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[Image: Lisa Norwood via photopin cc.]

So the Tories have moved from trying to make people with disabilities believe their health problems are all in their mind to trying to make them believe society is stopping them from getting a job?

Neither seem helpful ways of getting these people to live a useful life, if you ask This Writer!

And to be honest, I don’t see much effort made to get society to adjust to help people with disabilities. Look at Philip Hammond’s comment that disabled workers were holding back productivity in the UK economy.

He was saying there’s no point employing people with disabilities because the adjustments they require cancel out any usefulness they have.

How are we to expect employers to offer them any opportunities after that?

The Biopsychosocial model has been explored at length on This Site, and I am grateful to see that it is supposed to be discredited.

But I haven’t seen any evidence that the questions in assessment interviews have changed, or that the decisions made by assessors are based on criteria that are any more sympathetic.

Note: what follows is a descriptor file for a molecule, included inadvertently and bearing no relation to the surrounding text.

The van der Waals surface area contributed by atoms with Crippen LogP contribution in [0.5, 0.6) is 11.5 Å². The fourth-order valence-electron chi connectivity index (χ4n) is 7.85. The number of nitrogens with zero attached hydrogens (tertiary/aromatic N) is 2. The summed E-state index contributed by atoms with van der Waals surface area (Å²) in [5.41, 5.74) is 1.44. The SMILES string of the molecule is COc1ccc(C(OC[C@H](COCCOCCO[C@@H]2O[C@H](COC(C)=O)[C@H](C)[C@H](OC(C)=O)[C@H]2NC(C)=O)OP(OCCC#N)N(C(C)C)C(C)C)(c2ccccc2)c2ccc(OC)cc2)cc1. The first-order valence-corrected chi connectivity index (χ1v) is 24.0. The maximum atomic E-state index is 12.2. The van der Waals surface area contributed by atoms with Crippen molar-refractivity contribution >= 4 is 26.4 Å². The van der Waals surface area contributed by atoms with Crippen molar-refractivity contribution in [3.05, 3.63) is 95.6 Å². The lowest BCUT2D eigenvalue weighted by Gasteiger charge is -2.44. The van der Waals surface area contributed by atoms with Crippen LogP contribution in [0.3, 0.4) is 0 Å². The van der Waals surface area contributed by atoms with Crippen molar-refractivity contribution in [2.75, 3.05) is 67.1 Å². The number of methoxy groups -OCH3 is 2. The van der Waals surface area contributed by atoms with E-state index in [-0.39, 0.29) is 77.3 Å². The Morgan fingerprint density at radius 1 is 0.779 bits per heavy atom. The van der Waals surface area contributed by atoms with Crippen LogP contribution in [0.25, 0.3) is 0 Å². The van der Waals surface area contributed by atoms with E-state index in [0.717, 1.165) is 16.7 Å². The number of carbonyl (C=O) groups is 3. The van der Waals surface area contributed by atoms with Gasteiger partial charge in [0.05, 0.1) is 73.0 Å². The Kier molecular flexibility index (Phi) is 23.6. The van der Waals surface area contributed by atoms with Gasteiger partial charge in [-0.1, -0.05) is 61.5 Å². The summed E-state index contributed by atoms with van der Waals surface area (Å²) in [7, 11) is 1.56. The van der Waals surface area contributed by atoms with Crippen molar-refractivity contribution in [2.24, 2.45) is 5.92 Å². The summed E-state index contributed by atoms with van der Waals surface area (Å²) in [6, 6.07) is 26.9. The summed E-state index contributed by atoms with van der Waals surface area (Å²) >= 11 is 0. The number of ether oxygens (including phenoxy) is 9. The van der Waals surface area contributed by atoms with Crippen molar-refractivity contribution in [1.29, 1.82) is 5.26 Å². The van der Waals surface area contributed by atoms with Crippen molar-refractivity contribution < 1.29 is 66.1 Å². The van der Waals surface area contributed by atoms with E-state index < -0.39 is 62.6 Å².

According to Welfare Weekly, more than 220,000 people have been awarded zero points after being assessed for Personal Independence Payment, in the last 18 months.

The same article claimed 180,000 people have been denied PIP after being told to transfer from Disability Living Allowance, again in the last 18 months, despite having been in receipt of the other benefit.

These are people who have been told that there is nothing wrong with them – or at least nothing that would justify them drawing benefit money to help them cope with their disabilities in everyday life.

That seems to bear out the claim that the BPS model is still being used, and people are still being told their disabilities are all in their minds – and blamed for it, rather than helped.

The civil servant who leads the government’s work and health unit has sparked fresh concerns that the new disability employment strategy could be heavily influenced by the discredited “biopsychosocial” (BPS) model of disability.

Tabitha Jay told a meeting of the all-party parliamentary group for disability (APPGD) … that the social model of disability underpinned the strategy, which has an aim of seeing one million more disabled people in work over the next 10 years.

But she also appeared to suggest that the BPS model was “running in parallel” to the social model within the strategy.

The BPS model places blame for being unemployed on the individual disabled person and their supposed negative attitudes towards working, whereas the social model explains that it is the barriers in society – and not people’s impairments.

Source: Civil servant sparks fresh concerns over ideological basis of jobs strategy

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